A ceremonial welcome greets Shultz and Reagan on their first trip together to Japan, but as they arrive back in the U.S. Philippine dissident Nimoy Aquino is assassinated and this important island nation is thrown into turmoil. Reagan views Philippine President Ferdinand Marcos as a friend and ally in the fight against Communism, while Shultz increasingly sees Marcos as a cunning politician who is allowing his country to fail. In September 1982 Marcos teeters on the edge of defeat.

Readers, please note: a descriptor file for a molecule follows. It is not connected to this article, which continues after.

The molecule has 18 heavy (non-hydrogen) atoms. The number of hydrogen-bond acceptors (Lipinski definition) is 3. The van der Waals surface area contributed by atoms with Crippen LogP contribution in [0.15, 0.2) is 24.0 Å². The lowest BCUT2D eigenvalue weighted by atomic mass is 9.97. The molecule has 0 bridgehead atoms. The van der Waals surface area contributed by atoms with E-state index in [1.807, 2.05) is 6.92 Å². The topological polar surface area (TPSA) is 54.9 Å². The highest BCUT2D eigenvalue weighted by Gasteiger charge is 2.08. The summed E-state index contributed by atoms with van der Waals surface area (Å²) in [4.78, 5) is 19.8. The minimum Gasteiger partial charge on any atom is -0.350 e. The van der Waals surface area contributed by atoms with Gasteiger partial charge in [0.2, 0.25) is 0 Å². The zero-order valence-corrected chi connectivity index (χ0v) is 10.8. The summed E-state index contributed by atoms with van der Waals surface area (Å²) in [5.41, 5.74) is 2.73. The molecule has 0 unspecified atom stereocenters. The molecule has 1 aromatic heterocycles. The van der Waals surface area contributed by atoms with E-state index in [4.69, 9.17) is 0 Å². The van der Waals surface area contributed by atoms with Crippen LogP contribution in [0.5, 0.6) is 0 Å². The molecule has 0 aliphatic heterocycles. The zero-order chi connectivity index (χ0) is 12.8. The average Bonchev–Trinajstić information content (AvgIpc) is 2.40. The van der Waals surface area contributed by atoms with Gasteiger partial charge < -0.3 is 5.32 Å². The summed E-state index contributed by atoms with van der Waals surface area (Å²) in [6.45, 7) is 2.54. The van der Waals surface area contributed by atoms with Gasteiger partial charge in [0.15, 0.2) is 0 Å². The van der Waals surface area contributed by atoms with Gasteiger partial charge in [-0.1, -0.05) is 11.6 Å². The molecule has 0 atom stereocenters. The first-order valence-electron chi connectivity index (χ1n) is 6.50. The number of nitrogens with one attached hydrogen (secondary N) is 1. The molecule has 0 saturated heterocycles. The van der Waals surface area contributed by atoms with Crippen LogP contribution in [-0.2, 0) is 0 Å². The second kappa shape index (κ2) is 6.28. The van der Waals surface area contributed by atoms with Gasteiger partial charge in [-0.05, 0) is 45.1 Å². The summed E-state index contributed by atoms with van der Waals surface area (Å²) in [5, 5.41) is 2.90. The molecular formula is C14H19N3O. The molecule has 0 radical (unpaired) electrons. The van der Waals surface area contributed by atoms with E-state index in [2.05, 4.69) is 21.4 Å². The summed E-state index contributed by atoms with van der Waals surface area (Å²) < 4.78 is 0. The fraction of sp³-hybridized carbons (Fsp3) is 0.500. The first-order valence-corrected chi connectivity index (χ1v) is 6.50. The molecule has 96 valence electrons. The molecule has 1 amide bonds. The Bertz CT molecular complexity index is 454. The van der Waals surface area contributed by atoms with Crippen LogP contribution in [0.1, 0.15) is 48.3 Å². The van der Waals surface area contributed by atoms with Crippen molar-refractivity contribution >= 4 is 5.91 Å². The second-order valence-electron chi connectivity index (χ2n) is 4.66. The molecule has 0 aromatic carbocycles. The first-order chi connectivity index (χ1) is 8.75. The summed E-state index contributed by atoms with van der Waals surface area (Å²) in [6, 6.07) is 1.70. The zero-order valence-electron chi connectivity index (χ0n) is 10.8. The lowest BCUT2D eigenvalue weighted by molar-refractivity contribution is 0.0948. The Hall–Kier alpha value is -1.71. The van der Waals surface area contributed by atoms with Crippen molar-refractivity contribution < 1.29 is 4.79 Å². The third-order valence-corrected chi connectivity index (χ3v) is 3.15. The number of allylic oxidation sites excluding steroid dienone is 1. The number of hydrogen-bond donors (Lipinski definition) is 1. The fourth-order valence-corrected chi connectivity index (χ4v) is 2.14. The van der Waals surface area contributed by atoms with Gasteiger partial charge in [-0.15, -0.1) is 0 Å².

Inside the White House, Cabinet members continue to vie for the President’s attention, putting forth competing tactics to achieve the administration’s goals. Reagan is taken with the Contras, a group of rebels fighting the Communist government in Nicaragua. While Congress had ruled out the use of Defense Department or CIA funds to help the rebels, some advisors keep bringing the issue to Reagan’s attention. “Reagan loved the Contras because they’re the kind of guys who are the good guys in the movies,” says Reeves. “And he really believed that they were something like the men who came down the hill and conquered. And beyond that, it was almost all kind of romantic imagination in his mind.”